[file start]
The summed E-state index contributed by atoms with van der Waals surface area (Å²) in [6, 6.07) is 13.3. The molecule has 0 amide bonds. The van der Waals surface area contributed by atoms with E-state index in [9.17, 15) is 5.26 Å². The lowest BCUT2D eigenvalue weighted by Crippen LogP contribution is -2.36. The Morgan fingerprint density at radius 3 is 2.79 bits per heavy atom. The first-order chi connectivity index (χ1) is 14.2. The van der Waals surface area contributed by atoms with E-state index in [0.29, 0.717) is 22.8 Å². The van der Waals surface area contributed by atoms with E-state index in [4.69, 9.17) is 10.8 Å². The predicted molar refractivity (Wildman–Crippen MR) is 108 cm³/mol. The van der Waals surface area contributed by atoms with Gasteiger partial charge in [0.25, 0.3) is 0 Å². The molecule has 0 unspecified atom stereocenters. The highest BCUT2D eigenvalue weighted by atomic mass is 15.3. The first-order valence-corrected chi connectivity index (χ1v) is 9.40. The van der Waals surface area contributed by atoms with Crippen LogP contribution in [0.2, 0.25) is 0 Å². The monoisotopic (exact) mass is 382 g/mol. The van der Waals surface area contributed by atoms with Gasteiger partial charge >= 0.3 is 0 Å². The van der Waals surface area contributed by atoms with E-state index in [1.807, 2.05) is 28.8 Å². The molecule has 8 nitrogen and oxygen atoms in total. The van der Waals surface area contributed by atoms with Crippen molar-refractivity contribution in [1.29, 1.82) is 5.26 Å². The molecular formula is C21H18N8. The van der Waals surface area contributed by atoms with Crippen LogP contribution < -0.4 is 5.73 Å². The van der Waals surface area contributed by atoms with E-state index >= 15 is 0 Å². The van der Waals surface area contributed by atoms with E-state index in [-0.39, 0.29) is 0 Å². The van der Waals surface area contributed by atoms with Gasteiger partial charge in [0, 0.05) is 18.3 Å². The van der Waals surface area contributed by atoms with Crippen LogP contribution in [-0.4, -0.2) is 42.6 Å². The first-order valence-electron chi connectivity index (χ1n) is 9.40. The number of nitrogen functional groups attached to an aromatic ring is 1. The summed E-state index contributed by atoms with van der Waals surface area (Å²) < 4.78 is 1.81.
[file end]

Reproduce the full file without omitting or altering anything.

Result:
The summed E-state index contributed by atoms with van der Waals surface area (Å²) in [6, 6.07) is 13.3. The molecule has 0 amide bonds. The van der Waals surface area contributed by atoms with E-state index in [9.17, 15) is 5.26 Å². The lowest BCUT2D eigenvalue weighted by Crippen LogP contribution is -2.36. The Morgan fingerprint density at radius 3 is 2.79 bits per heavy atom. The first-order chi connectivity index (χ1) is 14.2. The van der Waals surface area contributed by atoms with E-state index in [0.29, 0.717) is 22.8 Å². The van der Waals surface area contributed by atoms with E-state index in [4.69, 9.17) is 10.8 Å². The predicted molar refractivity (Wildman–Crippen MR) is 108 cm³/mol. The van der Waals surface area contributed by atoms with Gasteiger partial charge in [0.25, 0.3) is 0 Å². The molecule has 0 unspecified atom stereocenters. The highest BCUT2D eigenvalue weighted by atomic mass is 15.3. The first-order valence-corrected chi connectivity index (χ1v) is 9.40. The van der Waals surface area contributed by atoms with Crippen LogP contribution in [0.2, 0.25) is 0 Å². The monoisotopic (exact) mass is 382 g/mol. The van der Waals surface area contributed by atoms with Gasteiger partial charge >= 0.3 is 0 Å². The van der Waals surface area contributed by atoms with E-state index in [1.807, 2.05) is 28.8 Å². The molecule has 8 nitrogen and oxygen atoms in total. The van der Waals surface area contributed by atoms with Crippen molar-refractivity contribution in [1.29, 1.82) is 5.26 Å². The molecular formula is C21H18N8. The van der Waals surface area contributed by atoms with Crippen LogP contribution < -0.4 is 5.73 Å². The van der Waals surface area contributed by atoms with E-state index >= 15 is 0 Å². The van der Waals surface area contributed by atoms with E-state index in [-0.39, 0.29) is 0 Å². The van der Waals surface area contributed by atoms with Gasteiger partial charge in [0, 0.05) is 18.3 Å². The van der Waals surface area contributed by atoms with Crippen LogP contribution in [-0.4, -0.2) is 42.6 Å². The first-order valence-electron chi connectivity index (χ1n) is 9.40. The number of nitrogen functional groups attached to an aromatic ring is 1. The summed E-state index contributed by atoms with van der Waals surface area (Å²) < 4.78 is 1.81.